BY Randy DeSoto, The Western JournalJanuary 10, 2023
2 years ago
 | January 10, 2023
2 years ago

Anti-Trump GOP Member Abandons Senate Seat Midterm, Leaving Key Opening for Special Election

GOP Sen. Ben Sasse of Nebraska officially vacated his seat in Congress on Sunday to take a position as president of the University of Florida.

Sasse was among the seven Republican senators who voted to convict former President Donald Trump of inciting the Jan. 6, 2021, Capitol incursion in his second impeachment trial.

The former lawmaker, who resigned two years into his second term, recognizes his opposition to Trump at various points in the Republican's presidency likely will be what he's most remembered for.

"Sasse never endorsed Trump when he first ran in 2016. In fact, both times Trump was on the ballot, Sasse says he wrote in the name of Trump running mate Mike Pence instead," the Omaha World-Herald reported.

Sasse did not vote to convict Trump in the first impeachment trial in early 2020, related to a July 2019 phone call with Ukraine President Volodymyr Zelenskyy. The then-senator noted that Ukraine ultimately received its military aid without opening an investigation into Joe Biden and son Hunter's dealings in the country, as Trump had requested.

The incoming UF president took some parting shots at Trump in his World-Herald interview, saying the 45th president is a "needy and desperate" person.

“I’m just sad for him as a human because obviously there’s a lot of complicated stuff going on in that soul,” Sasse said.

“Just at a human level, I’m sad for him to be that needy and desperate. But at a policy level, I always loved that he kept his word on the judges. ... And so we got to work closely on judges.”

Sasse voted with Trump 85 percent of the time, according to the World-Herald.

Following his vote to impeach Trump, the Nebraska Republican Party stopped short of censuring him but passed a resolution critical of the senator.

Its February 2021 resolution concluded, “Now, therefore, be it resolved that the Nebraska Republican Party Central Committee expresses its deep disappointment and sadness with respect to the service of Senator Ben Sasse and calls for an immediate readjustment whereby he represents the people of Nebraska to Washington and not Washington to the people of Nebraska and stands rebuked.”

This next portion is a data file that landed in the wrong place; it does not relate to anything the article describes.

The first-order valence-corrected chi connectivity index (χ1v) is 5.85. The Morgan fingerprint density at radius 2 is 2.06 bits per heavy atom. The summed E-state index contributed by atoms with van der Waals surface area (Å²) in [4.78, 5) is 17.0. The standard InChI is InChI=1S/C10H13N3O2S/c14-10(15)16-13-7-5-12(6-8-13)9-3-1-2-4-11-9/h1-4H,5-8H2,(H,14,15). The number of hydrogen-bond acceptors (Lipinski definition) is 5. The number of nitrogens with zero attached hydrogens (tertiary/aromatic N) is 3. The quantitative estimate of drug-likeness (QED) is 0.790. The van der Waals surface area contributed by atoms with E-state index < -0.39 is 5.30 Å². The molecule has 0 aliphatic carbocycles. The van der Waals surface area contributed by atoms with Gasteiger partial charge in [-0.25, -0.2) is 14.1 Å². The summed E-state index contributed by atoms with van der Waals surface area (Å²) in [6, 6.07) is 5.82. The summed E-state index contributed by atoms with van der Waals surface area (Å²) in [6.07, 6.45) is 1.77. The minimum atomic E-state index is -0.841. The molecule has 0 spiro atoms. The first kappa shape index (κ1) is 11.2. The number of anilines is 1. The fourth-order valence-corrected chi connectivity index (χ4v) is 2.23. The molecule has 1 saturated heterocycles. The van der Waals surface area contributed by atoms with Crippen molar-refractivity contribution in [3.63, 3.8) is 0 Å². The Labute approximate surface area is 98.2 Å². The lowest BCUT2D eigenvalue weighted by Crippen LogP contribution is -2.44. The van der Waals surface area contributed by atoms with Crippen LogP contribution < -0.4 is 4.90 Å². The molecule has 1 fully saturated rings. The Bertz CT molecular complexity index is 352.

According to CNN, Sasse was president of Midland University -- a private Lutheran liberal arts college with about 1,600 students in Fremont, Nebraska -- prior to his election to the Senate in 2014.

The Nebraskan has an impressive academic background, graduating from Harvard University and earning a Ph.D. in American history from Yale.

Sasse told the World-Herald he has been "pursued by a lot of universities" in recent years and declined all the offers, but the Florida spot was too good to pass up.

UF has an enrollment of over 60,000 students.

“South Florida is like a giant blank canvas,” he said. “And so I’m very excited about a lot of the new stuff that we’re going to build.”

It's not clear what he was referring to. UF's campus is in the city of Gainesville in northern Florida.

Sasse's departure from the Senate will not change its balance of power, where the Democrats hold a 51-49 edge.

Freshly sworn-in Nebraska GOP Gov. Jim Pillen has promised to appoint a replacement by the time the Senate reconvenes on Jan. 23. Whoever is chosen will serve for two years, with a special election in November 2024 determining who will complete Sasse's term.


Former Republican Gov. Pete Ricketts, whom Pillen replaced last week, is seen as a leading candidate.

Trump appears to have a mixed relationship with Ricketts.

The former president called the then-governor a RINO for campaigning for Georgia Gov. Brian Kemp's re-election in May 2022.

Ricketts also supported Pillen over Trump's pick in the Nebraska governor's race, Charles Herbster.

The Ricketts family, owners of the Chicago Cubs, have spent money both for and against Trump's presidential runs.

This article appeared originally on The Western Journal.

Written by: Randy DeSoto, The Western Journal



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